The title of Caesar, taken from the hereditary name of Gaius Julius Caesar, eventually became synonymous with the heir to the throne after the fall of the Julio-Claudians (who could trace some semblence of familial connection to Caesar the dictator).
This was actually introduced by Vespasian to tie the appointment of his sons Titus and Domitian as heirs with the original ruling dynasty.
The title of the Emperor (Imperator) was actually "Augustus" or exalted one, as well as Princeps in the early period (from Princeps inter pares Senatus for first among equals in the Senate).
Imperator was simply a military title and had nothing to do with the modern designation of the term Emperor in English. Octavian, the heir of Julius Caesar and first Roman Emperor is known by the name Augustus, as he was the first to be appointed with that title and was referred to as such by contemporaries.
This position (Augustus), essentially granting absolute power over the senate and people for life, for all practical purposes replaced the old periodic Republican title of Dictator, combining such powers as those of the Consuls and the Plebeian Tribunes. While we today know Octavian as Augustus, each Emperor was actually awarded the title.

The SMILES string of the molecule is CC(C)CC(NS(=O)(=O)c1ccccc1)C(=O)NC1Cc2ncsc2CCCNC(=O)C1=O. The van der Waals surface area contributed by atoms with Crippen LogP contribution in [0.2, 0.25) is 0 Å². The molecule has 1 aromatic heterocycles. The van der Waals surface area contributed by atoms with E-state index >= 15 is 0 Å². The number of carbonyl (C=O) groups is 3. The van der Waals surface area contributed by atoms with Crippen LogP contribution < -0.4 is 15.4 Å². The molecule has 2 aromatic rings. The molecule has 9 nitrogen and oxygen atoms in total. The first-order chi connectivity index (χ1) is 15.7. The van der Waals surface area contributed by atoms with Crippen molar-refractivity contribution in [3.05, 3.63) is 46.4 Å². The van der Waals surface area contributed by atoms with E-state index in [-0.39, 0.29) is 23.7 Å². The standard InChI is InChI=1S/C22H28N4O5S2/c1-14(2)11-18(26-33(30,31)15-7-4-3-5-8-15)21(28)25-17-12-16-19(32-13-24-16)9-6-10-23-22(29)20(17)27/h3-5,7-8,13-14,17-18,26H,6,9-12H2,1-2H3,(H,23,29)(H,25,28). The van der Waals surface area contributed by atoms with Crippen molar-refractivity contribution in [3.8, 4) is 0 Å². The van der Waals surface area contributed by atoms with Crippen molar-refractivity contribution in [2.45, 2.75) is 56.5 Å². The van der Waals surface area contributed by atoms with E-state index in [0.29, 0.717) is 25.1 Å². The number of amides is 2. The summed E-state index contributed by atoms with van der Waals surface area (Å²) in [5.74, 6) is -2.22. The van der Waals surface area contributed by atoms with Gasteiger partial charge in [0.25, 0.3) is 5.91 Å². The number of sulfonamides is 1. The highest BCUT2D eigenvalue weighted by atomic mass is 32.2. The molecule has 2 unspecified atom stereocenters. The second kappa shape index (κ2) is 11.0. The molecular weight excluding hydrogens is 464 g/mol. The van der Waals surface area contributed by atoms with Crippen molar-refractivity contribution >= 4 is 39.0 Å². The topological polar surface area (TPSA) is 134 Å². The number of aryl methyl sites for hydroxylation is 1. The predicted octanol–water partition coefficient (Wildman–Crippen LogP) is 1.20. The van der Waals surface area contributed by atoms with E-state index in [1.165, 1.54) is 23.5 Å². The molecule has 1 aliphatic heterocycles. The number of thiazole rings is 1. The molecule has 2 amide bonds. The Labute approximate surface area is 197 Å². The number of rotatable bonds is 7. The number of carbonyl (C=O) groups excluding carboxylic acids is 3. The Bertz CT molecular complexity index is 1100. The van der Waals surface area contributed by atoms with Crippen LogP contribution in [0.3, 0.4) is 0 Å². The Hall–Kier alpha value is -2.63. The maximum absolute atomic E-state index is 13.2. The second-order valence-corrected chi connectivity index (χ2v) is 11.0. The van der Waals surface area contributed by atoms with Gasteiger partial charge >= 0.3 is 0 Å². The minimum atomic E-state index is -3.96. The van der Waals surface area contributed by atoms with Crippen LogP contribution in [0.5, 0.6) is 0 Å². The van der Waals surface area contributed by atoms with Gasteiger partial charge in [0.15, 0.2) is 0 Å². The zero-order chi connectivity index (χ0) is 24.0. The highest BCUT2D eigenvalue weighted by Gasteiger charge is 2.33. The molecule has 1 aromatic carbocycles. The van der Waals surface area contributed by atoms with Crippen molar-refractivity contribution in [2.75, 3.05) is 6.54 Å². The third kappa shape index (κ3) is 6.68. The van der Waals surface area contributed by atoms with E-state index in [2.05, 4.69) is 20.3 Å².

When an Emperor or Augustus (after the Julio-Claudian period) named an heir to the throne that heir would be known thereafter as Caesar (as it evolved to become a title rather than a name like those of Tiberius, Caligula, Claudius and Nero), until his ascession, when he too would take the title Augustus.
The taking of the name Caesar originated as Augustus was named Gaius Julius Caesar like the original dictator upon his adoption. As each successive emperor was adopted (ie Tiberius by Augustus) he gained the name Caesar as an indication of this adoptive heritage.
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The most renowned member of the Julian gens (clan) was Gaius Julius Caesar. His adopted son, Gaius Octavius, assumed the name Gaius Julius Caesar Octavianus in accordance with Roman custom, later adding the title Augustus (Latin, "majestic").